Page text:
I recently came across this “Advice from a Patient” printed in the 2014 annual report of the Patient and Family Centered Care Innovation Center and wanted to share it with all of you.
This may be a normal day at work for you,but it’s a big day in my life.
The look on your face and the tone of your voice can change my entire view of the world.
Remember, I’m not usually this needy or scared.
I am here because I trust you; help me stay confident.
I may look like I’m out of it, but I can hear your conversations.
I’m not used to being naked around strangers.
Keep that in mind.
I’m impatient because I want to get the heck out of here. Nothing personal.
I don’t speak your language well.
You’re going to do what to my what?
I may only be here for four days, but I’ll remember you the rest of my life.
How we communicate with our patients is often more important than the technical aspects of the care we deliver. Last month 16 of us including Medical Center President Patrick Muldoon, Dr. Margaret Hudlin, Chief Medical Officer, Dr. Robert Quinlan, Patient Experience Officer, and 12 clinical department chairs participated in a physician-patient immersion simulation experience with trained patient-actors at the iCELS lab in the Medical School’s Albert Sherman Center.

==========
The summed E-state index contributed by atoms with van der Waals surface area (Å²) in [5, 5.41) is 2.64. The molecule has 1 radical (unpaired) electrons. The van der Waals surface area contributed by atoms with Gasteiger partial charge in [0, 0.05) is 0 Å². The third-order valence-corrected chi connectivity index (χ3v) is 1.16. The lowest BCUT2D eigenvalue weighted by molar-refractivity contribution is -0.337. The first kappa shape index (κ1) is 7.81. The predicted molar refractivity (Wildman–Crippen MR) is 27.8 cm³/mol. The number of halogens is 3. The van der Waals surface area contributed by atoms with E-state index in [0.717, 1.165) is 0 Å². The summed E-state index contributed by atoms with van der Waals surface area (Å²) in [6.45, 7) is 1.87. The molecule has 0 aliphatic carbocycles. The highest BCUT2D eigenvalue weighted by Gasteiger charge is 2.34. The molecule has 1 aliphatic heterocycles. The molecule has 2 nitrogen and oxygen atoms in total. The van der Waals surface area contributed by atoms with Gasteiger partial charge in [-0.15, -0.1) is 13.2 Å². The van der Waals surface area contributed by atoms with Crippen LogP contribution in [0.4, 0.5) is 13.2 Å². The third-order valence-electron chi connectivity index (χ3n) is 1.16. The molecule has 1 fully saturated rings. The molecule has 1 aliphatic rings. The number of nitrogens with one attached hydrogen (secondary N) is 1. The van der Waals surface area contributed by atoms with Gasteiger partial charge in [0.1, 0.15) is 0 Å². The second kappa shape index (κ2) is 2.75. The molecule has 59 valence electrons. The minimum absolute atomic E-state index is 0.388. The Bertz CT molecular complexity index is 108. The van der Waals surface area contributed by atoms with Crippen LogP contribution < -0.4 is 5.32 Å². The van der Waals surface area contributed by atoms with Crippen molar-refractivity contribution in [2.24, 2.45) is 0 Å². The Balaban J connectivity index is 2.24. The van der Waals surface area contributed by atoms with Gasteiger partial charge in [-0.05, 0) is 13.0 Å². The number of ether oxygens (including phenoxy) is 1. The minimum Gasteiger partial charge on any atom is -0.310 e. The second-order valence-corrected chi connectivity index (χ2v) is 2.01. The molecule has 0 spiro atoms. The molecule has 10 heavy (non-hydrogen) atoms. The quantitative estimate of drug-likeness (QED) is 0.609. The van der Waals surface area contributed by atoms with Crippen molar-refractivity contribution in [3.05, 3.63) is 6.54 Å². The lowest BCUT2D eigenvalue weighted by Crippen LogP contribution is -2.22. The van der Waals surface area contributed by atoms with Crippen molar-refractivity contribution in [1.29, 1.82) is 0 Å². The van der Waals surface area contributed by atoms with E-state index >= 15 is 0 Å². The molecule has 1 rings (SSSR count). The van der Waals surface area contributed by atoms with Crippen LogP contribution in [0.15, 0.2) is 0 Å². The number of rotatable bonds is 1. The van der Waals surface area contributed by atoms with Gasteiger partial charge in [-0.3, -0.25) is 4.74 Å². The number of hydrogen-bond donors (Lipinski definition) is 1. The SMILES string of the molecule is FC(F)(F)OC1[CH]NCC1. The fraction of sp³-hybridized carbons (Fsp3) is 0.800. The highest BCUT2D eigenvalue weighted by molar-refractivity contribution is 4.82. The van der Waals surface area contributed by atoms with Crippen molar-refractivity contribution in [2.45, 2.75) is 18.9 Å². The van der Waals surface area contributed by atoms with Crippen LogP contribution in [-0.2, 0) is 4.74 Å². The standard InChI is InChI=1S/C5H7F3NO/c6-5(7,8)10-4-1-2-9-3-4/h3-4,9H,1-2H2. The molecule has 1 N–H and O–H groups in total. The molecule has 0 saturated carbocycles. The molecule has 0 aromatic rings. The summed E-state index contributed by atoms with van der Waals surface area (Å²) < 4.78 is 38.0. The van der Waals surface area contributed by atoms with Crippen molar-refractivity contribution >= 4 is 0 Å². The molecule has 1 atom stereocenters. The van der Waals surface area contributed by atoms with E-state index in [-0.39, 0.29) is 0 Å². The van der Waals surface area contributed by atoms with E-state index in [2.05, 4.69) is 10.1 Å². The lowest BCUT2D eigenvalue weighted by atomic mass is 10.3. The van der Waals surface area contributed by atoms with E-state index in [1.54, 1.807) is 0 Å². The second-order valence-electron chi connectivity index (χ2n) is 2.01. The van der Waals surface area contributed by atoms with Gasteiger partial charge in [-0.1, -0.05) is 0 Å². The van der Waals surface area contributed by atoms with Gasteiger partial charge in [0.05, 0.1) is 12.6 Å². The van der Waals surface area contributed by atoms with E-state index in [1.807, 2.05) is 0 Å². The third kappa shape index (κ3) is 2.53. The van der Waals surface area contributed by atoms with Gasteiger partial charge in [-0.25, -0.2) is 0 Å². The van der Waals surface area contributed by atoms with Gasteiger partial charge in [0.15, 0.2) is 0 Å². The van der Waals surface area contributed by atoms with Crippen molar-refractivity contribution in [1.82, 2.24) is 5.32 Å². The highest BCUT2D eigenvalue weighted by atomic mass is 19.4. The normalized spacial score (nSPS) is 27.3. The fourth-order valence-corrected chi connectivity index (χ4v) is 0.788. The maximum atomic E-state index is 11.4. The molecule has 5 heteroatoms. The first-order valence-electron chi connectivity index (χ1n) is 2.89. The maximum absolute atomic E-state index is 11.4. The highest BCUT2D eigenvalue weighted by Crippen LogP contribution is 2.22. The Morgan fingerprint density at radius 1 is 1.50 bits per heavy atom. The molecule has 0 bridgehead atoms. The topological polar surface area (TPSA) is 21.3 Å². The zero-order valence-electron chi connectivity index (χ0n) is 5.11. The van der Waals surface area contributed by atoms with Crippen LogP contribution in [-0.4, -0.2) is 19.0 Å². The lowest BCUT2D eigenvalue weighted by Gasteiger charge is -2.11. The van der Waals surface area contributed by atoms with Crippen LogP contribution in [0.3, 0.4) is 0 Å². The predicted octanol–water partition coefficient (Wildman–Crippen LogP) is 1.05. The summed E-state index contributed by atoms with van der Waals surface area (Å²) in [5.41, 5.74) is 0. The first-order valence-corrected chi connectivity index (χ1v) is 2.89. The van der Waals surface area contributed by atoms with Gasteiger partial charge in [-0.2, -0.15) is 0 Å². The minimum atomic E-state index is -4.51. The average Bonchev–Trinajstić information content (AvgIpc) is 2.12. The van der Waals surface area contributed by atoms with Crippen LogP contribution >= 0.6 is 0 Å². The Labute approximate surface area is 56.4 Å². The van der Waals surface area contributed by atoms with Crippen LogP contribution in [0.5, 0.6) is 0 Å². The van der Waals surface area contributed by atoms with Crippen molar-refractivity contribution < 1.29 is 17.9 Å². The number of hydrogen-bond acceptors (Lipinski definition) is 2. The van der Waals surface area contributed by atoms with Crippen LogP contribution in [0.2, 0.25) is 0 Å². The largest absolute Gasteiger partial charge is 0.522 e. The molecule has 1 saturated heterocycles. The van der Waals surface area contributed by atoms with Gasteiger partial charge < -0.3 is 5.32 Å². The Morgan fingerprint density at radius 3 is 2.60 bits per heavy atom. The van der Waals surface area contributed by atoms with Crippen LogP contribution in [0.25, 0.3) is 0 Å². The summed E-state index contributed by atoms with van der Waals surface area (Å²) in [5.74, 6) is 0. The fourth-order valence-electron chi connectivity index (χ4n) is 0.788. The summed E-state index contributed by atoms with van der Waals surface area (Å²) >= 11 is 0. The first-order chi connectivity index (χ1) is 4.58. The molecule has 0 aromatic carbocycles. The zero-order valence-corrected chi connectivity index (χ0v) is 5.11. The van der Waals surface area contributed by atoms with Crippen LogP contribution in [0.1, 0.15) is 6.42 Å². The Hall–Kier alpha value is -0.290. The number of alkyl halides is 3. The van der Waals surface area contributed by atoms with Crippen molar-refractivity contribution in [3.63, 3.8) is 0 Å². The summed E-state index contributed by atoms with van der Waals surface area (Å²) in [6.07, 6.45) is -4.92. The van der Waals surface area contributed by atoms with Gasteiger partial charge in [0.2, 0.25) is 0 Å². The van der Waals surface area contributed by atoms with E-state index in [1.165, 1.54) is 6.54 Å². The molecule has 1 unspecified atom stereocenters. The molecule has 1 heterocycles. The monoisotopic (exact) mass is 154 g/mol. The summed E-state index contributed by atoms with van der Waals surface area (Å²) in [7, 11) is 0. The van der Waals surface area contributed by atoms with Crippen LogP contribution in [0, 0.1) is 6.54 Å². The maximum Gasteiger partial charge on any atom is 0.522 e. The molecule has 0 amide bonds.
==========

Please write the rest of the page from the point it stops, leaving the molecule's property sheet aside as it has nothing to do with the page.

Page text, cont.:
The extraordinary patient-actors in the program present with all kinds of problems and personalities, ranging from angry to anxious to frustrated and confused. The content and scenarios are created with input from the Patient and Family Advisory Council (PFAC) to ensure the sessions are as real as possible.
Our conversations were monitored and recorded to provide instant feedback and afterwards, I was coached on several simple communication techniques, including how to deal with a patient that was about to walk out because we lost her blood sample.
This invaluable training is a part of the Physician-Patient Communication Improvement Initiative (PPCI), sponsored jointly by the Medical Center and iCELS, the Inter-professional Center for Experiential Learning & Simulation (iCELS). More than 75 providers have completed the PPCI training since March. There are several more sessions scheduled this September and October but space is limited, so I strongly encourage all physicians who care for inpatients to register as soon as possible at PPCI Registration. I expect you’ll be very glad you did.
All clinicians are encouraged to participate in patient-focused training courses provided by UMass Memorial Health Care through our E-Learning 4 U program.
Thanks for taking great care of our patients and one another,